Floating floors must be carefully installed if they are to provide good impact sound attenuation. Figure 5 illustrates floating slabs installed on wood strapping and resilient pads and on a resilient mat. If pads are used, the fibrous material does not have to support a load and is usually soft. The resilient edge strip prevents the transmission of vibration in the subfloor to the walls, where it could bypass the floating floor. The caulking prevents the entry of debris or fluids. It is best if the baseboard does not contact the floor finish, as this also provides a path for sound energy to bypass the floating floor. The subfloor could be made of concrete rather than wood.
The research project was supported by a consortium that included Boise Cascade, Canada Mortgage and Housing Corporation, Canadian Home Builders’ Association, Canadian Portland Cement Association, Canadian Sheet Steel Building Institute, Canadian Wood Council, Cellulose Insulation Manufacturers Association of Canada, Forintek Canada
Corporation, Gypsum Association, Gypsum Manufacturers of Canada, Louisiana-Pacific Incorporated, Nascor Inc., Ontario New Home Warranty Program, Ontario Ministry of Housing, Owens Corning Fiberglas Canada, Roxul Inc., Trus Joist MacMillan, and Willamette Industries.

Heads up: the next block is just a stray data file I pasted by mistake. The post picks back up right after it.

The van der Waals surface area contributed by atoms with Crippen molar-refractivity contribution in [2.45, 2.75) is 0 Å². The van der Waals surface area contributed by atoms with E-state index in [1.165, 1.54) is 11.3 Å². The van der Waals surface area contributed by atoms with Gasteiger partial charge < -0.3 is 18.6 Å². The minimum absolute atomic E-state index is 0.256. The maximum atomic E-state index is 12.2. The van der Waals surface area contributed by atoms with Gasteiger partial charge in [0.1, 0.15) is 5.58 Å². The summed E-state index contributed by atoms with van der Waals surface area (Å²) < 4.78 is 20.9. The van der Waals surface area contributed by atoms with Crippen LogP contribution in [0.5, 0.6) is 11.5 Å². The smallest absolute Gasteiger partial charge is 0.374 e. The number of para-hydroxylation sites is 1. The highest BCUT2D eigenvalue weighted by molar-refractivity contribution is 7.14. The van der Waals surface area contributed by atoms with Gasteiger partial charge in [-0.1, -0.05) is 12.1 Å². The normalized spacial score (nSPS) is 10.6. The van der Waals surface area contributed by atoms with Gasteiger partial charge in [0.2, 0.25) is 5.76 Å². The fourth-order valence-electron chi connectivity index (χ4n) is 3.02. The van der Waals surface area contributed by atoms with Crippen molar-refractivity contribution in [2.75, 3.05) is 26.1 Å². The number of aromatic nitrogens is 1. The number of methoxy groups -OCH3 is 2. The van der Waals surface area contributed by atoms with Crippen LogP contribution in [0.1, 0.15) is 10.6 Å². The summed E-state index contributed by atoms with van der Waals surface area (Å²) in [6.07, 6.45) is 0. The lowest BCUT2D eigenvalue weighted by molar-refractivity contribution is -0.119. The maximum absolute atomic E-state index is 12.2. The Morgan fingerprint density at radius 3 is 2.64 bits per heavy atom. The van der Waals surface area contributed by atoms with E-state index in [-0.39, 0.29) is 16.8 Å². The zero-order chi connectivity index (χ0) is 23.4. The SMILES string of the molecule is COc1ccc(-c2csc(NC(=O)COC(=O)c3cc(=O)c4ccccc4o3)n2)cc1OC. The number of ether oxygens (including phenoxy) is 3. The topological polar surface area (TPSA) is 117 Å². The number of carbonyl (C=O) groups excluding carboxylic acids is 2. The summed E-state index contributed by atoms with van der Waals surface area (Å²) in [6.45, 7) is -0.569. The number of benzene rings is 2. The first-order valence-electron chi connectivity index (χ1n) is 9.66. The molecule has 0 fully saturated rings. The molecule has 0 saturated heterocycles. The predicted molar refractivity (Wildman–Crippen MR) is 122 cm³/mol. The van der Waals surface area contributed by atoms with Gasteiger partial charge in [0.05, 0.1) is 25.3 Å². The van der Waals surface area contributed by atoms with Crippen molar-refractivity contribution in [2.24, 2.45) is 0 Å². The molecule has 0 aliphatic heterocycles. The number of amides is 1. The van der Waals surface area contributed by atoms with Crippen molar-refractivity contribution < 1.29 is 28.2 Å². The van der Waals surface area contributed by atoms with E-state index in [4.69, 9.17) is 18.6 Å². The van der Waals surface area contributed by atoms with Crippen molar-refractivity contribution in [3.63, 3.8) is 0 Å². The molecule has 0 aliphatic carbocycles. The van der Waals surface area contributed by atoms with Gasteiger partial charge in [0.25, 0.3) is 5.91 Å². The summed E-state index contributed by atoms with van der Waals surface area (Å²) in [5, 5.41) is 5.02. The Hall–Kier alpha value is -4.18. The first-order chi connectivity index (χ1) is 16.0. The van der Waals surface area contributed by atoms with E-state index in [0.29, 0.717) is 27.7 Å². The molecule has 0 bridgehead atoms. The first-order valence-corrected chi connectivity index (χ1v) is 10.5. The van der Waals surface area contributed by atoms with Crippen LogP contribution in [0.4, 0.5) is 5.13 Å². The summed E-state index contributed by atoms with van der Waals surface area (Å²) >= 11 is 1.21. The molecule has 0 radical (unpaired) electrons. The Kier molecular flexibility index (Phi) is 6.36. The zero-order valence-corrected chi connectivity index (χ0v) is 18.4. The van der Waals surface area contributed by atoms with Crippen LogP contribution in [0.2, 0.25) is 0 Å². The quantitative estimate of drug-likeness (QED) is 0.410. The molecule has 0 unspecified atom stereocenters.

Controlling impact sound transmission through floor systems is a complicated subject. Floor toppings do not give the same degree of improvement on all types of floors. A good impact attenuation rating depends on the topping and on the type of floor used (concrete or joist). Sufficient floor weight and including resilient layers in the design ensures good impact sound attenuation.
1. Warnock, A.C.C. and Birta, J.A. Summary Report for Consortium on Fire Resistance and Sound Insulation of Floors: Sound Transmission Class and Impact Insulation Class Results. Institute for Research in Construction, National Research Council of Canada, Internal Report 766, 121 p., April 1998.
2. Warnock, A.C.C.Controlling the transmission of airborne sound through floors. Institute for Research in Construction, National Research Council of Canada, Construction Technology Update 25, 1999.
3. ASTM E492, Standard Test Method for Laboratory Measurement of Impact Sound Transmission through Floor- Ceiling Assemblies using the Tapping Machine. 1997 Annual Book of ASTM Standards, Vol. 04.06, pp. 780-787.
4. ASTM E989, Standard Classification for Determination of Impact Insulation Class (IIC). 1997 Annual Book of ASTM Standards, Vol. 04.06, pp. 851-853.
Dr. A.C.C. Warnockis a senior research officer in the Indoor Environment Program of the National Research Council’s Institute for Research in Construction.
National Research Council of Canada